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Rick Harrison skrzypszy:

>Tuesday night I fell into a pond and nearly drowned. Since it was warm
>stagnant water, there is a remote chance that I may have been infected
>by Naegleria fowleri amoeba; if so, I could be dead within a couple of
>weeks.

I hope you are doing fine!

>If you have a personal language that you've never revealed to
>anyone else, for example: would you want to write a description of
>the language ahead of time, and make arrangements to have it
>published after passing away? How would you make such arrangements?

I can't really say I have anything of significance that is not online. Nothing complete enough 
to be published in whatever way, in any case.

It's a slightly different story with my music. Nothing of it has ever been published, although 
most of it has been performed. I haven't made any arrangements regarding this; all I can 
hope is that when I'm gone my family will take care of it and make sure that it's being 
performed every once in a while - IMO that's a much better way of commemorating a person 
than visiting a grave.

>If you have web pages that you want to stay online after you can
>no longer pay the hosting bill, what options are available? The
>Wayback Machine at archive.org doesn't catch everything and it might
>not be around forever.

I have to admit that this thought has occurred to me sometimes. Well, I suppose my domain 
at free.fr will stay around for a while. But nothing lasts forever, and there will be a day when 
it's ultimately gone. As for all my Wenedyk/RTC stuff, I would certainly hope someone else 
would make sure my work stays around for another while.

What worries me more is actually this: how is the world going to find out that I'm dead?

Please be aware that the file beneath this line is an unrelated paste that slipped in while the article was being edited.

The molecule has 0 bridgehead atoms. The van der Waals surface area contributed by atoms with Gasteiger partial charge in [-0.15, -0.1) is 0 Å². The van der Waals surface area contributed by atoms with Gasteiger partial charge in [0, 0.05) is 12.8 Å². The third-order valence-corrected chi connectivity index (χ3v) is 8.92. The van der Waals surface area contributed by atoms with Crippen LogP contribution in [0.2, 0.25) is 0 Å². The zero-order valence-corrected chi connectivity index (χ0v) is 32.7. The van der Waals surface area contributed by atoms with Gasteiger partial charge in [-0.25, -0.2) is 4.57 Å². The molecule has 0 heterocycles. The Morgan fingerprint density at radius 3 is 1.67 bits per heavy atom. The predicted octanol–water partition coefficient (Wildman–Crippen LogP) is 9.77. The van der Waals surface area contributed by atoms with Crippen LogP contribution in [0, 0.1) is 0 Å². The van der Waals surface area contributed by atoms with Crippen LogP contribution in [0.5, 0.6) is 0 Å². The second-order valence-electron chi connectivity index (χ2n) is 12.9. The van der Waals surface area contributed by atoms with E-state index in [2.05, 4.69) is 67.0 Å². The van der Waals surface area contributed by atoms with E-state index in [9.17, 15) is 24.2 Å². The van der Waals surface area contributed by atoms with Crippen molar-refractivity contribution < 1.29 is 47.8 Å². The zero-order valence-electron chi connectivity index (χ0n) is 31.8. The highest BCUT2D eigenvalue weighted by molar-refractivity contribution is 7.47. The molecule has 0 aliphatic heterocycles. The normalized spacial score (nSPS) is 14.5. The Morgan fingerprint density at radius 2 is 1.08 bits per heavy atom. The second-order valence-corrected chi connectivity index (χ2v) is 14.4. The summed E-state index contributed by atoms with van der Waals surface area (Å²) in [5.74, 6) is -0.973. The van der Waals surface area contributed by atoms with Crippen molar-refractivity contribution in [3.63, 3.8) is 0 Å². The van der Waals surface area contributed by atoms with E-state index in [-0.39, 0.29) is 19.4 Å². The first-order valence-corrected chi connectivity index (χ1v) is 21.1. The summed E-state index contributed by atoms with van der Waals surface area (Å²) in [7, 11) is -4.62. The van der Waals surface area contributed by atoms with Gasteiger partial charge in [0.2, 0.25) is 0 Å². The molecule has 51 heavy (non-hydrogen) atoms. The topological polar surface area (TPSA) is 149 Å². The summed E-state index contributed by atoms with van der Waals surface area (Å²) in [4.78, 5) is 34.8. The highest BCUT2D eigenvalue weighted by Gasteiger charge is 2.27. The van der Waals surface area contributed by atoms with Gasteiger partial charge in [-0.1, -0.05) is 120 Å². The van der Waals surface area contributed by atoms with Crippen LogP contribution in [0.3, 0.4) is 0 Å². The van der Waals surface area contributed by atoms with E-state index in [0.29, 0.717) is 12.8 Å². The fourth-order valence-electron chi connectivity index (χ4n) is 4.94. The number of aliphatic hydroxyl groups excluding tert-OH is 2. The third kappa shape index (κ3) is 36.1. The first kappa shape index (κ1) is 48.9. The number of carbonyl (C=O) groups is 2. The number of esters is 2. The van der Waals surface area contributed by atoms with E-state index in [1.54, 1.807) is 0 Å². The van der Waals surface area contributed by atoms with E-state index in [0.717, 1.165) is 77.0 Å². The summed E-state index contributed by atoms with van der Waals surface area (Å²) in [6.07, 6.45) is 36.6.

Even my friends from Ill Bethisad are pretty used to me being inactive from time to time. All 
they will notice that I don't post to Conculture, don't edit the IBWiki, and don't reply to 
private mails. But it might take quite some time before people would find out that I'm dead.

One case comes to mind here. Remember Libor Sztemon? Well, my Internet carreer started 
more or less in 2001, and one of the first things that caught my interest were his North 
Slavic conlangs. I was thrilled to find out that someone else had been exploring the same 
ideas as I had. After I had created a Langmaker profile for Vozgian, he quickly linked to it 
from his pages. Later, I wrote him several private e-mails, but never got any reply. Only in 
2004, it was Jan Havlis who posted to Slaviconlang that Libor had died in 2002 at the age of 
24. His pages (with his languages and fonts) are still online; AFAIK, his family takes good 
care of them. I have copies of most of his pages on my computer. Should his work disappear 
from the net, because the host stops hosting it or something, than I'll be ready to upload 
them myself.

>The conlangers of ancient times published their ideas in books,
>which has preserved them to some degree, although some of the old
>books are scarce collectors' items, unavailable from libraries and
>never webified.

Frankly, I'm very hesitant to even give it a try. My only conlang big enough for such a thing 
would be Wenedyk. But it's still under development. I keep creating new words, and every 
once in a while I make minor modifications to the existing material. Once it were to be 
published, that would mean the language is "frozen" from that moment on. I'm not sure if 
I'm ready for that.

All that is pure theory, of course, because I can't think of a publishing house that would be 
waiting for my stuff to publish it!

>Is it arrogant to want some of your ideas to live on after you die?

Not at all! For me, it's crucial. After I'm dead, all that stays of me are two things: the 
memories people have about me, and my work. The latter would be my very tiny imprint in 
world history - one way to achieve immortality.

Jan